Thursday, 27 September 2012

Completed: Blackwell Deception

Blackwell Deception is the fourth game in the Blackwell series by Wadjet Eye Games. It is a point and click adventure game that takes two to three hours to complete and continues the story of Rosa Blackwell and her spirit guide Joey. I have posted about the previous three games on this blog.

The gameplay is not much different from the previous Blackwell titles, though Rosa's smartphone purchase tightens things up a bit, it holds her notes, lets her look up information online and even lets her make the occasional phone call! It helps to reduce the tedious revisiting of the apartment that the previous games required when Rosa had to do a bit more research.

Rosa has become more public about her sideline of work and seems to have become more accepting that this Medium thing is her calling and that she can't quite get away from it, she has even started to advertise her services, allowing her to help more unfortunate souls. I am not sure that she really needs it though since she seems to stumble across ghosts around every corner.

I really enjoy the story of these games, Dave Gilbert has been continuing a fairly interconnected story since Blackwell Unbound, with each game revealing a little bit more about Rosa, Joey and the Blackwell family. I really liked seeing more about the Countess and the relationship between mediums and their spirit guides. I hope that Dave expands on this further next time, along with the other supernatural entities introduced in this chapter.

According to Dave posting on the Wadjet Eye forums, there are still another two to three games left in this story, it will be interesting to see where it goes.

Tuesday, 25 September 2012

Completed: Back to the Future: The Game

Back to the Future: The Game is an episodic adventure game series by Telltale Games, one of the few companies to actually do episodic game releases successfully.

The series follows the movies, the initial tutorial scene is set about 7 months after Marty gets back at the end of Back to the Future 3, the bank believes Doc is dead and has started to sell off all of his stuff. By the end of that scene, sure enough there is a reason to get into the Delorean and head back in time, to where a significant portion of the timeline is set, 1931. Prohibition era Hill Valley.

I think Telltale games did really well with the art style, they avoided going for a realistic view, the character models are all recognisable, but have exaggerated features and simplified colours and shading. It means that the game is attractive without the system demands being too high, after all this is a game available not just for the PC, but also for the wii, PS3 and iPad.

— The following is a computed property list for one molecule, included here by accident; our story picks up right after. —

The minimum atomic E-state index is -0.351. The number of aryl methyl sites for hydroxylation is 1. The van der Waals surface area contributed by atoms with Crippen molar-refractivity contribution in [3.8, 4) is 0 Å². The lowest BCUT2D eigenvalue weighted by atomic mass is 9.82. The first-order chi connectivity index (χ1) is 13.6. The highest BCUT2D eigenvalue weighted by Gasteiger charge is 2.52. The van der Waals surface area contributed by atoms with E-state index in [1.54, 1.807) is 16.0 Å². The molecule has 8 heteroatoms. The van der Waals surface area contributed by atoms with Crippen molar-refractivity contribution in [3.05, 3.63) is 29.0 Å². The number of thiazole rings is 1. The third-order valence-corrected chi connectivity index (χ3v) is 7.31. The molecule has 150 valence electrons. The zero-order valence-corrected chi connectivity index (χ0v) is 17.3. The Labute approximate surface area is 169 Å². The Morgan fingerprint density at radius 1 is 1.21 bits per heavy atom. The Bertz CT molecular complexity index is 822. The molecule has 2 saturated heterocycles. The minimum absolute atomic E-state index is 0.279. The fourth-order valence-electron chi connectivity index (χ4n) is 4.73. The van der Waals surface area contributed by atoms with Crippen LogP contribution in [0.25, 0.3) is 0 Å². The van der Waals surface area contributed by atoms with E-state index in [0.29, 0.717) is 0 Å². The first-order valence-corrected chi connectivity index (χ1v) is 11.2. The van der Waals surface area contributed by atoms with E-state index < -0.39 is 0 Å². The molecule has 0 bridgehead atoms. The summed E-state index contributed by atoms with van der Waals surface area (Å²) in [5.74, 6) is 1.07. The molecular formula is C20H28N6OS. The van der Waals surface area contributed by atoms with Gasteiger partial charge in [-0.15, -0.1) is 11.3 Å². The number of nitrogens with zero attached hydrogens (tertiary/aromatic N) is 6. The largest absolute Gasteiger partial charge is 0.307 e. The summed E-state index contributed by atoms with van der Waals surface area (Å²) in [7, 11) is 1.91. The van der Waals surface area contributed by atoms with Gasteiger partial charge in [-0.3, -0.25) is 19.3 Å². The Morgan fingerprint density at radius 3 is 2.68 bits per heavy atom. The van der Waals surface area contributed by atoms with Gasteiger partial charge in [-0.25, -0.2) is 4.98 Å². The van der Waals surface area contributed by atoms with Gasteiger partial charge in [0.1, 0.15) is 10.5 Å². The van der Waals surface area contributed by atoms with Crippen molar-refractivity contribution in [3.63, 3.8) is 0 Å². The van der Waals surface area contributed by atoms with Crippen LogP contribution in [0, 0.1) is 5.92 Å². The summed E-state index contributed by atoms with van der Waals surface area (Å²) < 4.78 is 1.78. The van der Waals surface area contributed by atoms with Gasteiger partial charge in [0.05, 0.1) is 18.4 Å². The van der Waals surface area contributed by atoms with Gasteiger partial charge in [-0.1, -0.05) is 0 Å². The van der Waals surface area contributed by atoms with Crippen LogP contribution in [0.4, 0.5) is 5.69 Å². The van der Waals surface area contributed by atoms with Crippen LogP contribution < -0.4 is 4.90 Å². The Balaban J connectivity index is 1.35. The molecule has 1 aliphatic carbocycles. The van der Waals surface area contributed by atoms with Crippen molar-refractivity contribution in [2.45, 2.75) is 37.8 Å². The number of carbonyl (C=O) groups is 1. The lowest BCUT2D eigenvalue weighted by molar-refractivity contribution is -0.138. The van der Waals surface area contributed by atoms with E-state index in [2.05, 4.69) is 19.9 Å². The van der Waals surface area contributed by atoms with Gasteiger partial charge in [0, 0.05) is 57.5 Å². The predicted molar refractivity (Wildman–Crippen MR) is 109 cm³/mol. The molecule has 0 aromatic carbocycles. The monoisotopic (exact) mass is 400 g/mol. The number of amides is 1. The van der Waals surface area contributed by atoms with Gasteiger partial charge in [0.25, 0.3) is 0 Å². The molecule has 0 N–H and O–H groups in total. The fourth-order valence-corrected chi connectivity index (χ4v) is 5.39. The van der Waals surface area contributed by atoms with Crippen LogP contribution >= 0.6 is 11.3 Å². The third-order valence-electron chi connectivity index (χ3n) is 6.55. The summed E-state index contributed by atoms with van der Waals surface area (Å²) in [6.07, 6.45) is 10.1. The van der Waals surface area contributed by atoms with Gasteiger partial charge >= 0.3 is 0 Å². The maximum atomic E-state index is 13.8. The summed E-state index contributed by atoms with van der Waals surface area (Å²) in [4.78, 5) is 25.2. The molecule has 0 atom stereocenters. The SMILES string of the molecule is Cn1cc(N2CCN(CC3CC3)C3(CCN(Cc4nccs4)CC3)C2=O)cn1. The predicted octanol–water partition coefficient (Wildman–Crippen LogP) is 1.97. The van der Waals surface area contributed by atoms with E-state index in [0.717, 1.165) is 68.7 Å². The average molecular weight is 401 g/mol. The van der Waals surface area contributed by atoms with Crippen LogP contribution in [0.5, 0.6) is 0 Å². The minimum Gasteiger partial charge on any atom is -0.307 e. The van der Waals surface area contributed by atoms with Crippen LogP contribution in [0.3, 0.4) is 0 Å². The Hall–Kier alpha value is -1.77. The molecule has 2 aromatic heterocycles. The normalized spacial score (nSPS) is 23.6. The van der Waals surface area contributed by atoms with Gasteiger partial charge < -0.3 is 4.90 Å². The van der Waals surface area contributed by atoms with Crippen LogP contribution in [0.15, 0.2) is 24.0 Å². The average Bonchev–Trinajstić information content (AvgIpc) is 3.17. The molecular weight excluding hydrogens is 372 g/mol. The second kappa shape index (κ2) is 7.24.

The voice cast features actors from the films including Christopher Lloyd (Doc Brown) and Claudia Wells (Jennifer) and even Michael J. Fox, though his voice is used in a cameo role. The VA for Marty McFly, AJ LoCascio, does an admirable job imitating Michael J. Fox's voice from the films. The entire cast did a great job, it has been some time since I have watched the films, but none of their performances jarred with my memories of the films.

The downside of the episodic structure that Telltale uses for these adventure games is that you can see the reuse of mechanical plot and settings. Very few environments are used only once, instead the same locations are used over and over again during the course of the series, with changes to account for time jumps and new people being in charge. Each episode opens with a fairly simple puzzle to get you going then seems to flow into a familiar structure where you have a few different puzzles that can be tackled in parallel before more plot will occur.

Overall though the story fits very well with those of the Back to the Future films, time travel inevitably causing changes not due to intent, but just because being present introduces new elements. Always the goal being trying to fix what went wrong and having the bad guys get their comeuppance. Somehow, after all of the problems Marty faces trying to get back to 1986, the final timeline results in everyone being happier. Oh and of course a Tannen always ends up in manure at some point. It just wouldn't be back to the future without that.

Friday, 21 September 2012

Complete: Quake 4

Quake 4 is a direct sequel to Quake 2, it was made by Raven Software in collaboration with id Software.

It turns out, whilst the main character in Quake 2 won a major success against the Strogg, the war is far from over. Now the Big Gun and the Strogg Emperor have been killed a ground invasion of Stroggos is possible and Earth has attacked trying to do remove the threat of the Strogg once and for all.

It was really interesting playing Quake 4 so close to Quake 2, you can really feel the impact that time and technology has made, the id Tech 4 engine is capable of significantly better interactions and improvements in AI, animation and storage technology means that friendly soldiers not only exist but play an active component in the missions of the game. Admittedly they do restrict the amount of time you spend actively fighting as part of a squad, this is still very much a single man FPS, they justify this by making your character a scout, often being sent on ahead to find and deal with other routes and finding a way to let your squad inside.

What makes Quake 4 so interesting to me is that the enemies you are dealing with haven't significantly changed. Most of the Strogg you fight are recognisably the same or very similar to the Quake 2 enemies, though they have much improved models and more impressive sounds and a few minor new tricks. The crude attempts at horror in Quake 2 where you see the results of Strogg processing humans are painted in entirely new lights. You get a lot more detail in game as to what it entails and how the Strogg control and use their human resources.